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Bill would let authorities take guns if a person is considered a threat



The democratically-controlled Colorado legislature sent a "red flag" bill on Monday to the governor, calling for firearms from people that could pose a threat to themselves or others.

GOV. Jared Polis, also a Democrat, has promised to sign the measure that would place the state among 13 others who have passed such legislation. Florida passed its law after the 2018 Parkland School Massacre.

The Colorado bill would allow family, household members, or law enforcement to bring a court to have weapons seized or surrendered. A subsequent hearing could extend a gun fitting up to 364 days.

The bill puts the burden of proof on the gun owner to get the firearm back by showing that he or she no longer poses a risk.

The Republicans repeatedly tried to shift the burden of proof to those who applied for the protection order. They claimed that the legislation does not give any fair action to pistol owners.

Republicans also say that it violates constitutional rights and can lead to violent confrontations if a judge instructs the police to confiscate firearms from a resident owner.

Party members defeated similar legislation last year when they controlled the state senate.

Democrats swept both legislative chambers and retained the governor in November elections.

The state Parliament voted 38-25 Monday to approve Senate changes to the bill.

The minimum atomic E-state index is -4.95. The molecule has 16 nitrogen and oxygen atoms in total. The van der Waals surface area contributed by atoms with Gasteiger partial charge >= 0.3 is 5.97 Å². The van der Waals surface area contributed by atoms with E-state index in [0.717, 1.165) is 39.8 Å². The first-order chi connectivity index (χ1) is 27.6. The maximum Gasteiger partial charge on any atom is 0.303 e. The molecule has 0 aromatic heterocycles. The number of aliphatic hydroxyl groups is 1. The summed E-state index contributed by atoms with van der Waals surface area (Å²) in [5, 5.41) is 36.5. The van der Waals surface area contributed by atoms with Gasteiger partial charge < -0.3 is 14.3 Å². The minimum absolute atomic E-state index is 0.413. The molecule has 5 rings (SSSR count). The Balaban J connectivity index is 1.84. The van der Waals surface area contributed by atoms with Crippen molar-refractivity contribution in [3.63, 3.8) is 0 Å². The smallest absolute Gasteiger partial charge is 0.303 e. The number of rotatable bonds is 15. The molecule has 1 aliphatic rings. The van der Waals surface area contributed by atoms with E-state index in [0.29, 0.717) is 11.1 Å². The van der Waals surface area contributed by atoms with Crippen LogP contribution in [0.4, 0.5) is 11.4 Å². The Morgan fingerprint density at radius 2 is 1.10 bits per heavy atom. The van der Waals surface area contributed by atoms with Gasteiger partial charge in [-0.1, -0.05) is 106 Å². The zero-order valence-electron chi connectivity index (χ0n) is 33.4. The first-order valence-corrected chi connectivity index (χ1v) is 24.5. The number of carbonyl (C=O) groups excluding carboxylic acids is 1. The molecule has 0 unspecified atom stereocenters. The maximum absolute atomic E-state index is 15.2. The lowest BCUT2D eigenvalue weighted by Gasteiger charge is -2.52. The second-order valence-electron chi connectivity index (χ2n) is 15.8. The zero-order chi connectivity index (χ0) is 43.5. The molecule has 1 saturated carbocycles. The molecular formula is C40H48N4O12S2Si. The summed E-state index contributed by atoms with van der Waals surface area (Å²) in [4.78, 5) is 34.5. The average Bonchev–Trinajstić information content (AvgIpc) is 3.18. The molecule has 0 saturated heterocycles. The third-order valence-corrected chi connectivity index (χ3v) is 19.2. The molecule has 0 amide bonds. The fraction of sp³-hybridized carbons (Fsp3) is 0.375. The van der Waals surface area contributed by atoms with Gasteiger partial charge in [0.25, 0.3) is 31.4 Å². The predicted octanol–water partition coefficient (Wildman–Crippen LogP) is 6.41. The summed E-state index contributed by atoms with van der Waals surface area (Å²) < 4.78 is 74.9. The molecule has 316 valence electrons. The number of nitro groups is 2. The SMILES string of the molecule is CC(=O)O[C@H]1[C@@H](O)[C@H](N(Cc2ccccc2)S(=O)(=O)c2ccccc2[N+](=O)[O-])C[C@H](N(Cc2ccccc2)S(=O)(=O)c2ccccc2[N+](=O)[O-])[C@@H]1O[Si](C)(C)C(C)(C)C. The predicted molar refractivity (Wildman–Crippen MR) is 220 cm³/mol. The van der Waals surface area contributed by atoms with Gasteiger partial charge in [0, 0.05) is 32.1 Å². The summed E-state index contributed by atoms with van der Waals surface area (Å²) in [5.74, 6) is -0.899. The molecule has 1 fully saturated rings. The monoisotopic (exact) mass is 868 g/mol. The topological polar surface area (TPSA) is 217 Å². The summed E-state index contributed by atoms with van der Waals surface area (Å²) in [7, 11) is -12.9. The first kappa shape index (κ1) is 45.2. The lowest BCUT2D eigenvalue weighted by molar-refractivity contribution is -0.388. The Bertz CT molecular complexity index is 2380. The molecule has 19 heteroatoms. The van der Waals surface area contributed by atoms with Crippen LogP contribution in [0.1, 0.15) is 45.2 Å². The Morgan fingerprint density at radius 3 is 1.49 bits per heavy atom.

"This bill will give law enforcement authorities and families the tools they need to stop tragedies from constantly happening and saving lives," said the first-term Rep. Tom Sullivan, who sponsored the bill with House Majority Leader Alec Garnett.

Sullivan's son, Alex, was killed on his 27th birthday in the 201

2 shooting shooting at an Aurora theater.

Several law enforcement officials testified to the bill, named after Zackari Parrish, a 29-year-old Sheriff's deputy in Douglas County. The man and father were shot and killed in a New Year's Eve 2017 shooting by a man who had shown a more erratic behavior.

Opponents say that half the state's counties have passed the bill against the bill, symbolically declaring their counties "Other change shrines."

Some of the most rural counties said they would return sheriffs who did not enforce the measure And don't want to spend money to store confiscated weapons.

State Secretary Phil Weiser, a Democrat, has told Sheriffs who do not want to enforce the measure should resign. Police said on March 26, however, that he believes sheriffs are obliged to enforce laws approved in the Capitol. Police also said that the sheriff has the discretion to decide which issues to focus on.

It is the first major arms law that goes through both Colorado legislatures since 2013, when lawmakers passed universal background checks and banned large-capacity ammunition magazines after mass shootings in Aurora and Sandy Hook Elementary School in Connecticut.

The voices then reminded two democratic legislators to support the measures. One-third resigned rather than recall.

Associated Press author Colleen Slevin contributed to this report.


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